As troubles mount for the Israeli spyware firm NSO, Mexico’s attorney general announced the first arrest for using the company’s Pegasus software to illegally hack a journalist’s phone.
In July, the Mexican federal prosecutor's office issued a statement saying that journalist Carmen Aristegui provided the information necessary to determine that NSO Group used a Mexican company, a reference to a company called KBH, from which investigators removed a hard disk showing that KBH tapped telephones of various officials, the identity of whom on legal grounds has not yet been made public. "We can confirm with certainty that in the case of [Mexican] National Security Adviser Dr. Manuel Mondragon, his phone was tapped," the statement added.
The announcement contradicts NSO’s repeated claims – and those of Israel’s Defense Ministry – that Pegasus is sold only to government security and law enforcement organizations, and that it is only used to fight terror and crime, as the figure is suspected of operating it from the offices of a private company.
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According to the announcement, Juan Carlos García Rivera was arrested for “committing the crime of illegally infiltrating a journalist’s communications, using the software known to the public as Pegasus.” According to a previous announcement by the prosecution, Rivera worked in technical support for the private companies Proyectos y Diseños and KBH Track – two of the dozens founded by an Israeli national named Uri (Emmanuel) Ansbacher. NSO denies any connection to the case.
Leopoldo Maldonado, the regional director for Mexico and Central America for the Article 19 human rights organization, told Haaretz that these companies acted as mediators between NSO Group and Mexican security and law enforcement organizations, including the military, its CIA and the attorney general’s office.
While Rivera’s arrest for illegally operating Pegasus software, the first of its kind, is significant, so is the location from which he operated it. In July, while Defense Minister Benny Gantz was in France to quell another NSO-related scandal there, Mexico’s attorney general declared that she found evidence that Pegasus was used from the offices of KBH Track, one of Ansbacher’s private companies. According to the same announcement, Ansbacher himself fled Mexico more than two years ago.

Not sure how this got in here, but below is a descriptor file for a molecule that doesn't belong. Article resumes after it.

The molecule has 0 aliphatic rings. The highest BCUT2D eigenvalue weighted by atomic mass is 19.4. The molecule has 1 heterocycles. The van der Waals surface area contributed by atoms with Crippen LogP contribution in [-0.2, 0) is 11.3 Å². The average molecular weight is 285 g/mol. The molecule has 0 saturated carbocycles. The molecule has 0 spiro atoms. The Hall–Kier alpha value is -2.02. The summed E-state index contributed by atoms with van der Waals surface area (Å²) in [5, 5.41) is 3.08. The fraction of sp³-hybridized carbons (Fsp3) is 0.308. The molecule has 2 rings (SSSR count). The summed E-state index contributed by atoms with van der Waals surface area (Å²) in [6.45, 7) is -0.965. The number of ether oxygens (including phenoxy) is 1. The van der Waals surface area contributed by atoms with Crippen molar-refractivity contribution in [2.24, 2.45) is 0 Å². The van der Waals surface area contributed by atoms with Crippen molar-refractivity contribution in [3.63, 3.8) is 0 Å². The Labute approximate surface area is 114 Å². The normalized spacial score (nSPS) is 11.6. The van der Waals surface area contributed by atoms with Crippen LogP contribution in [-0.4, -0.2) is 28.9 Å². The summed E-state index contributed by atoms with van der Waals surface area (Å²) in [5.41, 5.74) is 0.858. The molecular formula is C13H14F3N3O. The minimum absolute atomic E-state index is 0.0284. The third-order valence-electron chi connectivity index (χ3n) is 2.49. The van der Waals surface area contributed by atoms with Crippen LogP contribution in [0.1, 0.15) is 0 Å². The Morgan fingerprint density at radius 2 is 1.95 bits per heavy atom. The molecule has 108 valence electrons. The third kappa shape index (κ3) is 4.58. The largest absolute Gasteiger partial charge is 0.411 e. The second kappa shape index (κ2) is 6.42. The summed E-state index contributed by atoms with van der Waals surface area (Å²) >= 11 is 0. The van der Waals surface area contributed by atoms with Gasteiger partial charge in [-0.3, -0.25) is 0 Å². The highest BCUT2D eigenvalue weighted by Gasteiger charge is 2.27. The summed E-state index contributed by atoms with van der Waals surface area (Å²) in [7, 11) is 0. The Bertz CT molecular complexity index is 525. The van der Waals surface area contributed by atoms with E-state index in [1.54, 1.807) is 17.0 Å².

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This attorney general’s announcement contradicts claims repeated by NSO and the Defense Ministry, which is the regulator responsible for overseeing security-related exports. According to both the company and the ministry – and according to the export oversight law – Pegasus is sold exclusively to official defense and law enforcement organizations, and is used only to fight serious crime and terrorism.
“This is another case in NSO’s long history,” Maldonado said. “This indictment proves that it is incorrect that government agencies alone use Pegasus. Now we know that Pegasus is being misused by private and public organizations.”
One of the central figures in Rivera’s case was Tomas Zerón de Lucia, a former top Mexican security official. He is wanted in his home country for a long list of suspected crimes, including his involvement in the disappearance of 43 students from the Raul Isidro Burgos Teachers College in Ayotzinapa in 2014 and is suspected of embezzling millions of dollars.
Authorities also want to investigate him in connection to misuse of Pegasus software. NSO insists that it had no connection with Zerón or with the attorney general’s office, but a number of official announcements and Mexican media reports contradict those claims, as does Maldonado.
Zerón fled to Israel in 2019, and according to several reports is seeking asylum there, as Mexico’s president presented a formal request to the Israeli government and Interpol for the former official’s extradition. NSO claims that they had no contact with him before or after he fled Mexico.
NSO released a statement denying any connection to the case saying "the person reported arrested is not, and never was, an employee of NSO Group, or any of its affiliates.
"As stated in the past, NSO’s technologies are only sold to vetted and approved government entities, and cannot be operated by private companies or individuals.
"We regret to see that, over and over again, the company’s name is mentioned in the media in events that has nothing to do with NSO, directly or indirectly."
With regard NSO's reference to affiliates, it should be noted that KBH and the web of companies that Ansbacher opened in Mexico, the United States and Panama did not involve NSO subsidiaries but rather intermediaries.
Based on the leak of more than 20,000 documents, the Mexican media outlets Aristegui Noticias and Proceso disclosed that Ansbacher had opened at least 18 firms that served as "straw" companies – including many with very similar names – making it difficult to monitor their activities. Among them, for example, were KBH Geolocation Systems, KBH Applied Technology Group and KBH Aviatio. In many cases, he even signed documents with a different spelling of his name.
"New companies were established all the time to prevent the same company from attracting attention as a contractor of the Mexican government," Proceso reported. Between 2009 and 2018, various companies were opened in Mexico City and other places. "Those same companies were awarded official contracts and were later replaced by others that were part of the commercial structure."
Uri Ansbacher denied the allegations. "These are baseless claims," Ansbacher told Haaretz. He added that the software was never operated from his company's offices and none of his workers has run this kind of activity. "It is fake," the statement said.
"The relation was purely for marketing purposes and under DECA's approval. No of us is familiar with the technological side [of the software]."